Your answer took some time I really do appreciate it. I have another 4 months here before we are back on the road so I will be focusing on stretching and core improvement.

    Thank you and safe cycling,

    JeIIy
     
  4. CAMPYBOB

    CAMPYBOB Well-Known Member

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    Have you and your doctor looked into what is causing the pain?

    I am not impressed with bike fitters at the local shop level...at least the ones I've had experience with. You could probably do a better job fitting yourself to your physiological needs, riding style and comfort. If your current bike is 2 Cm too large you might want to hit Craigslist up for a used bike in the size you think you need.

    It's just going to be a test mule, so nothing fancy. All it has to do is roll down the road for a few more hours of service life. Dial in the fit that works with bars, stem, saddle setback & height. Experiment! Tape measure, 4' level and notebook to record all measurements and changes.

    Replicate what works to the big dollar purchase and sell off the Craigslist fitting sled when you're done with it. Setting up a bike is easy and low-end fitting components are dirt cheap.

    The alternative is spending money on a really good fitter. One with test ride bikes and a well equipped fitting studio. One you might have to travel to and spend a couple days working with. It's a way better investment IMO than relying on some local's opinion...especially if you are going through a health problem.
     
  5. Froze

    Froze Well-Known Member

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    I mentioned Titanium because being a person that had lower back fusion I had to find a bike that absorbed road shock better and TI does that better than any other material. In that light if you suffer from shoulder and neck pain you can make your riding more comfortable, after do all that I said earlier, but absorbing more of the road shock is just part of the equation of adding all the other stuff into it. It was just a thought about an alternative to CF.

    I agree with Campy Bob on the fitter issue, there are very few fitters in this nation that actually know what they're doing, most small to medium cities will have some 18 to 22 year old college kid that was trained at some class for a day, then marketed as a professional fitter which they are not! Some large cities, especially those that are in cycling mecca type of areas where pro racers may be born, usually will have one shop with a high level of fitting going on. Most small to medium cities will have a trainer that has only been certified to level 1 which is really just basic fitting which you could do on your own by googling how to fit a bike, of course it would take longer doing it yourself due to experimentation Campy Bob mentioned but it's far cheaper too. Most fitting systems have at least 2 levels, the last level in most cities is never reached. When a fitting marketing rep goes into a bike shop to market their fitting equipment, the discussion isn't about how good the fit will be, but rather how much profit the equipment AND selling accessories will be for the bike shop, thus you end up with a fitter pushing products to "make" your bike fit better, when in reality most of the stuff they sell you about 50% of the time won't work and in fact you could end up worse off than before! You know this to be true because you bought parts due to recommendations in the hope that all would be good after the purchases and they were not, you ended up wasting money.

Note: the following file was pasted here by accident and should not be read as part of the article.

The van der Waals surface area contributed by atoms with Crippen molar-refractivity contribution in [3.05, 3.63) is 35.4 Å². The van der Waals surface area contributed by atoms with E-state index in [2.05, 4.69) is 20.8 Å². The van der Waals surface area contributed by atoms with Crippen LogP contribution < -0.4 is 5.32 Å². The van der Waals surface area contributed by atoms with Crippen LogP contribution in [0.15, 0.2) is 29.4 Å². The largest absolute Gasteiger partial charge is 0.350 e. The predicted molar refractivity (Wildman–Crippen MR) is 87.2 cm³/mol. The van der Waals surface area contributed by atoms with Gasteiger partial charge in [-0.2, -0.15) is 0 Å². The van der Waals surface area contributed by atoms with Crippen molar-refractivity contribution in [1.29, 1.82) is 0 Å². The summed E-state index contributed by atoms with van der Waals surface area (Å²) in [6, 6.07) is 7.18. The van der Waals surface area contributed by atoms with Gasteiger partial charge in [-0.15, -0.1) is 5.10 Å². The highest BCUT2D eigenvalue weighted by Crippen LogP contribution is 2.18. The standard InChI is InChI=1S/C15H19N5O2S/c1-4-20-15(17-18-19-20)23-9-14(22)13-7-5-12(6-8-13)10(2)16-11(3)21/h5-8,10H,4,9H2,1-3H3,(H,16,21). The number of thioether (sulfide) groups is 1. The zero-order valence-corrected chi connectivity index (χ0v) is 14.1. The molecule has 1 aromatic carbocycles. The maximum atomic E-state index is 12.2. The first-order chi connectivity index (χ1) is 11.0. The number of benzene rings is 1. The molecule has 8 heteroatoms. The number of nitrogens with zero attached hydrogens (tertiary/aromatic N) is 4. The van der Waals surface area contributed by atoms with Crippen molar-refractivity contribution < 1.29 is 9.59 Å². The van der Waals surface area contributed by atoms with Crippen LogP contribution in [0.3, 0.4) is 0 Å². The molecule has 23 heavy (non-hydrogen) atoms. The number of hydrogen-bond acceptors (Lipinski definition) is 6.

Though it sounds like the new larger bike may be the right thing for you if the stretching and all the stuff I mentioned earlier doesn't improve after 3 months, but once you get that new bike you still have to be fitted to it, so see these sites on how to do it for yourself to save money, and the worse case scenario is if you can't figure out how to dial it in then see a fitter and pay the big bucks, but most people by and large do not need a pro fitter, racers are more likely to need this sort of service and people with unusual physical problems...but only if they see a good highly rated fitter.

    http://www.bikefit.com/s-13-road-bikes.aspx

    https://cyclingtips.com/2010/04/science-of-bike-fitting/
     
  6. Jelly

    Jelly New Member

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    Thank you both I feel I have a good direction through the off season and into riding this spring.

    Ride safe
     
  7. Froze

    Froze Well-Known Member

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    One thing I forgot to mention, if you decide to buy a bike, buy the bike from the shop that said you were riding a bike too small, why you scream? Because maybe, note I said maybe, the shop, since they've already charged you for one fitting, would give you a fitting for free with a purchase of a bike...but you will have to negotiate that into the deal which they may or may not accept, but it's worth a shot. Also if that shop is correct about the size of your bike being too small than that's really the only shop you want to use for a fit seeing that all the others you went to were flunkies.

    Also, if you decide to get a CF bike Specialized has a model called the Roubaix SL4 Comp UDI2, or the SL4 Sport (the UDI2 has electronic shifting which I'm leery of due to having to keep battery charged, software glitches, computer failures, servo motor failures, wireless sending unit failure, fast out of date hardware, all of which could keep you from shifting your bike when you need to; the Sport is less expensive with 105 groupset which works very well); this bike has a shock absorption feature in the rear seat stays and fork called Zertz which might also help with the pain issue. Having seen several brands of expensive CF tubing cut lengthwise, Specialized seemed to have the best quality control. But I happen to like TI for all the reasons I mentioned previously plus weird events won't damage the bike like those events can with CF, argumentatively those events are somewhat rare but they can and do happen; and with CF you never know if you have exceeded the frame/forks limits if you hit a simple pothole till it's too late. Ti is a bit heavier than some CF frames, but not all, lowend CF bikes can weigh as much as a lowend TI bike, the Specialized is no lightweight though at around 20 pounds, I have a steel bike from 1984 that weighs 21, and my low end Lynskey Peloton TI bike weighs 17.5 pounds, but it costs a bit more than the Specialized too. You can read about the Specialized here, but I think this is last years mode but it will give you an idea of what it is about; see: http://www.cyclingweekly.co.uk/reviews/road-bikes/specialized-roubaix-sl4

    You could also side step the bike shop and get a nice titanium bike from Bikes Direct for about the same price as the Specialized but with Ultegra, but that's another story for another day if you need to know.